Our big project for this year is adding solar panels and a battery backup. After the Coldpocalypse in Feb, we realized we could have a similar situation in the heat of summer, which would destroy our freezers full of food and my refrigerated medications. We learned that just having solar panels isn’t sufficient; as they only work during the day. At night, one is on the local power, and if it’s off, so are we. So we went for enough battery power to keep the lights, refrigerators and freezers fully functioning during a power outage. We can add more batteries as needed. Not a DIY project, but very necessary.

    Some of the other projects have to wait until wood prices go back down. Sigh. Thankfully, the house is in pretty good shape now, so most of our DIY projects are not essential, just useful or adds to the overall attraction of a custom house on a hill above a beautiful lake. Our five acres we pretty much leave alone, only mowing it once a year so the wildflower seeds can scatter and bloom from March through November, and the monarch butterflies, hummingbirds and assorted other wildlife have something to eat.

    Reading Ross’ blog keeps us inspired to keep going.

    • Laurie L Weber on June 21, 2021 at 5:30 pm

      What a spot! It never ceases to amaze me how crappy things are built these days. So sad. Another reason to love Ross, the Cross House, and his wonderful reader’s experiences. Thx. 🙂

    • mlaiuppa on June 21, 2021 at 7:24 pm

      You probably hit the trifecta of bad building codes, aluminum wiring, plastic pipes and maybe even the wrong plastic for the gas line. So many houses of that vintage have to be entirely replumbed or rewired due to materials that were code at the time and then found to be dangerous or just lousy. Have you checked to make sure you have enough power coming in to the house? I had to have my meter replaced and a new panel when the solar went in as I didn’t have 220 or enough breakers. When the house was remodeled in 1949 I think they kept the fuses. I used to have my lights flicker. Once it was upgraded no more problems with electrical.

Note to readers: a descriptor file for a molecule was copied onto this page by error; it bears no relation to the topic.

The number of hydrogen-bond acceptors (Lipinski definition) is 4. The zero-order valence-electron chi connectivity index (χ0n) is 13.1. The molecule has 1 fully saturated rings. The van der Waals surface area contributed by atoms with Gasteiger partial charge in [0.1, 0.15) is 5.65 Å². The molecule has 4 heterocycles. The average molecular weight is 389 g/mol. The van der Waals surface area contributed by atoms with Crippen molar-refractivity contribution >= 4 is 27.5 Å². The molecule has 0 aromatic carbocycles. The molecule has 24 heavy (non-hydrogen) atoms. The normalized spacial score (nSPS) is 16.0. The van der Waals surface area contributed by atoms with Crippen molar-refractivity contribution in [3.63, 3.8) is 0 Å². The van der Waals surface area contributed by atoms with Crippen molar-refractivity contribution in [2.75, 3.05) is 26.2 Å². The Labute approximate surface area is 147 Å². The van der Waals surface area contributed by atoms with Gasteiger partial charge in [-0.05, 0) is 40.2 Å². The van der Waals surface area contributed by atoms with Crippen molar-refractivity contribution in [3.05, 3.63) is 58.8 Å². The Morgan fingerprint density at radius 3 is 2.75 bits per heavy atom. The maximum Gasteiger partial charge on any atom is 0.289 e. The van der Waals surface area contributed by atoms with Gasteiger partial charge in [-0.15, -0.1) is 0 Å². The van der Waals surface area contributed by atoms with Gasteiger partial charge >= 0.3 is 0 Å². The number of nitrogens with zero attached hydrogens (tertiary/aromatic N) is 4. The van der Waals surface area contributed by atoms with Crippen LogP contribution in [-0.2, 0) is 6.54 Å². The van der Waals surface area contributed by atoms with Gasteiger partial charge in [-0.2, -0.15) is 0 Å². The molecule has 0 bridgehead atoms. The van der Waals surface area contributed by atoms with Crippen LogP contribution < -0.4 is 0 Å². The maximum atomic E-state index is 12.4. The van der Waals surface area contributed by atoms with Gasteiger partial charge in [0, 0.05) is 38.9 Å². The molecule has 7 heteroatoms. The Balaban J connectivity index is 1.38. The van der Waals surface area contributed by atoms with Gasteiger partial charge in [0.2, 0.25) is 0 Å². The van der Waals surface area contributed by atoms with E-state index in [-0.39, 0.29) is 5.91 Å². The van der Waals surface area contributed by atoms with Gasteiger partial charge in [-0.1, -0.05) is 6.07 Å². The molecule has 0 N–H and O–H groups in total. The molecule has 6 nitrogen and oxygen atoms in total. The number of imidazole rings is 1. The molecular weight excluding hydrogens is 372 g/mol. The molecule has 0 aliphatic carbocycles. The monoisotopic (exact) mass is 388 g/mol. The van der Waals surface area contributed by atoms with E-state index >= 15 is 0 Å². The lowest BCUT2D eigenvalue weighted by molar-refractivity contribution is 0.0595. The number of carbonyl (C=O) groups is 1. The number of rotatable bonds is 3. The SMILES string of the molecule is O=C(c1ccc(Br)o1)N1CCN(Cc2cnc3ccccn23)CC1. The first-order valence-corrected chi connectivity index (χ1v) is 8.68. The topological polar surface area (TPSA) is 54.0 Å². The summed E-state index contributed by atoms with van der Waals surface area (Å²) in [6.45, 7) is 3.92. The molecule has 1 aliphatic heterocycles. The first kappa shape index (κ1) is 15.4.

I considered adding a battery to the garage. Even called a company about it. But even with a sale and government tax breaks it was still $10,000 I didn’t have so not yet. My current plan is grandfathered in with the local utility until 2027 so I’ve still got a few years to decide what to do.

      If I could I would add a wind turbine or two so I could generate at night as well.

      I’m also waiting for lumber prices to come down.

      • Arkay on June 22, 2021 at 2:47 pm

        Fortunately, what was on the truck was not aluminum wiring. It’s all copper, just wired in strange sequences that had to be fixed. Quite the kabuki dance, figuring out what was on which circuit, fixing it, and then finally writing them down on the circuit breaker panel. We did add some outlets where there had been none, upgraded for CFI outlets inside and outside, and added two 50 amp RV power connections where there had only been a 15 and a 30 amp. The place came with three RV electrical hookups and we added one more, so all our RVing friends can show up and our RV can stay in place.